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12 FPRC militia fighters killed in clashes with Central African and UN troops in Birao, government says

Twelve members of an armed group were killed in clashes with United Nations peacekeepers and government troops in northeastern Central African Republic, the government said on Tuesday.

The fighting erupted on Sunday after the Popular Front for the Renaissance of Central Africa (FPRC) entered the flashpoint town of Birao from three directions before being repelled, government spokesperson Ange-Maxime Kazagui said in a statement.

“The toll is 12 dead on the FPRC’s side,” he said.

In a February 18 statement, the U.N. peacekeeping mission MINUSCA said blue helmets and CAR armed forces (FACA) had repelled “heavily armed” FPRC fighters who were threatening a FACA base, the U.N. base, and a site for internally displaced people.

“The FPRC approached the IDP camp and the MINUSCA base, we intervened in accordance with our mandate to protect civilians,” MINUSCA spokesperson Vladimir Monteiro said, Radio Ndeke Luka reported.

According to the report, the FPRC entered Birao at around 5 a.m. and clashes lasted around three hours. On unnamed source said there had been “several deaths” and “nearly 30 and wounded taken to hospital.”

FPRC spokesperson Aboubakar Siddick Ali in a Tuesday statement claimed its fighters “never attacked either the civilian population or movable and immovable property,” including humanitarian or U.N. installations. “No human, physical and material damage is to be credited to the FPRC,” he said, adding that the FPRC “only defends itself” against attacks from rival militias.

The statement called for MINUSCA to leave Birao, and that “an independent investigation be conducted into the situation” in the town.

The FPRC is one of the largest armed groups in the CAR, a land-locked impoverished country where militia groups control most of the territory, often fighting for control over resources.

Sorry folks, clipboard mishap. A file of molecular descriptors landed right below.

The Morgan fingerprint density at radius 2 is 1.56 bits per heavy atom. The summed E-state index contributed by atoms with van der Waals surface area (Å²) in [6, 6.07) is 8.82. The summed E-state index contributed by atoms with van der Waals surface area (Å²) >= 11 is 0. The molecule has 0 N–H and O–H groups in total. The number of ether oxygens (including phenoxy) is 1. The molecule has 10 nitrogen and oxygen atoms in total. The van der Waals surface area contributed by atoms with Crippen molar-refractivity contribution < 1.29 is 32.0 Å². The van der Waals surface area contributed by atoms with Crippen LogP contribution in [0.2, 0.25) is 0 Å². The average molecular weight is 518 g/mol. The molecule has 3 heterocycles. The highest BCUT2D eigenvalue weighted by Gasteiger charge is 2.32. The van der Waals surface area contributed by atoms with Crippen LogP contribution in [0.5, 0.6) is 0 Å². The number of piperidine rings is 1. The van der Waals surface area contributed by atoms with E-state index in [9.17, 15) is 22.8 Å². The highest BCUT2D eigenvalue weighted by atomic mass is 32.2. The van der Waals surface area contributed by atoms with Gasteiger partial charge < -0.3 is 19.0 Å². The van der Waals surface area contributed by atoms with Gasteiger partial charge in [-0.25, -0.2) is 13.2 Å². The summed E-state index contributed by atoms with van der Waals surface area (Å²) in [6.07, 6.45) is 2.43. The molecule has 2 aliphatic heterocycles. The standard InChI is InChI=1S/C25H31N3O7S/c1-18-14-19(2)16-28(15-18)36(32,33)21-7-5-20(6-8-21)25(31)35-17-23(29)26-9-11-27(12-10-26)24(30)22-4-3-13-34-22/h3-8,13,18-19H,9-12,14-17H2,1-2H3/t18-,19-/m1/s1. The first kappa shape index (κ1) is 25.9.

Birao, in the northern Vakaga prefecture, is close to the borders with Sudan and Chad, and control of the town allows the armed groups to impose “taxes” on goods coming across the border.

The FPRC took control of Birao in 2014, but the Central African Liberators for Justice Movement (MLCJ), which is mainly drawn from the Kara ethnic group, is the dominant group in the town.

Violence erupted last July between the rival armed groups. Outbreaks of fighting remain frequent, and ethnic groups close to both reportedly have joined the fighting. Last September, at least 38 people were killed in fighting between the two armed groups in Birao.

Last Thursday, MINUSCA asked France to send warplanes over Birao. Two Mirage 2000D fighter jets were dispatched from N’Djamena in Chad, and carried out a “show of force” to dissuade the FPRC from mounting an attack, the French Armed Forces Ministry said in a release.

Also on Thursday, MINUSCA, the African Union and the Economic Community of Central African States (ECCAS) in a joint statement said the FPRC had “for weeks” been planning operations “to gain access to Birao by force of arms.”

The three condemned fighting that day near Birao between the FPRC and MLCJ, warning that the violence “constitutes a flagrant violation” of a peace agreement signed last year. RJDH reported that 15 people had died and around 40 others were injured in the fighting.

Both the FPRC and MLCJ were among 14 armed groups that reached a peace agreement with CAR’s government in February 2019. That led to the formation of a new government that includes representatives of the groups.

A divided country

Despite reserves of diamonds, gold, uranium, copper and iron, Central African Republic remains one of the world’s poorest countries.

Fighting broke out between the Seleka, a coalition of mainly Muslim rebel groups, and the mainly Christian anti-balaka militia in 2012. A peace deal was signed in January 2013, but Seleka rebels captured the capital Bangui that March and ousted President Francois Bozize.

The Seleka was officially disbanded within months, but many fighters refused to disarm, becoming known as ex-Seleka. Many others joined the anti-balaka militia to fight the Seleka, leading to a spiral of violence between groups along religious and ethnic lines.

By the end of 2014, CAR was de facto partitioned – anti-balaka in the southwest and ex-Seleka in the northeast.

Fighting has since forced nearly a quarter of the country’s 4.7 million people to flee their homes and rival militia groups control most of the country.

Elected in 2016, President Faustin-Archange Touadera’s weak government controls around a fifth of the country and relies heavily on the U.N. peacekeeping mission, MINUSCA, for support. The rest is controlled by at least 14 different militia groups who often fight each other for revenue from extortion, roadblocks or mineral resources.

The former French colony is bracing for presidential elections in December.


With reporting from AFP

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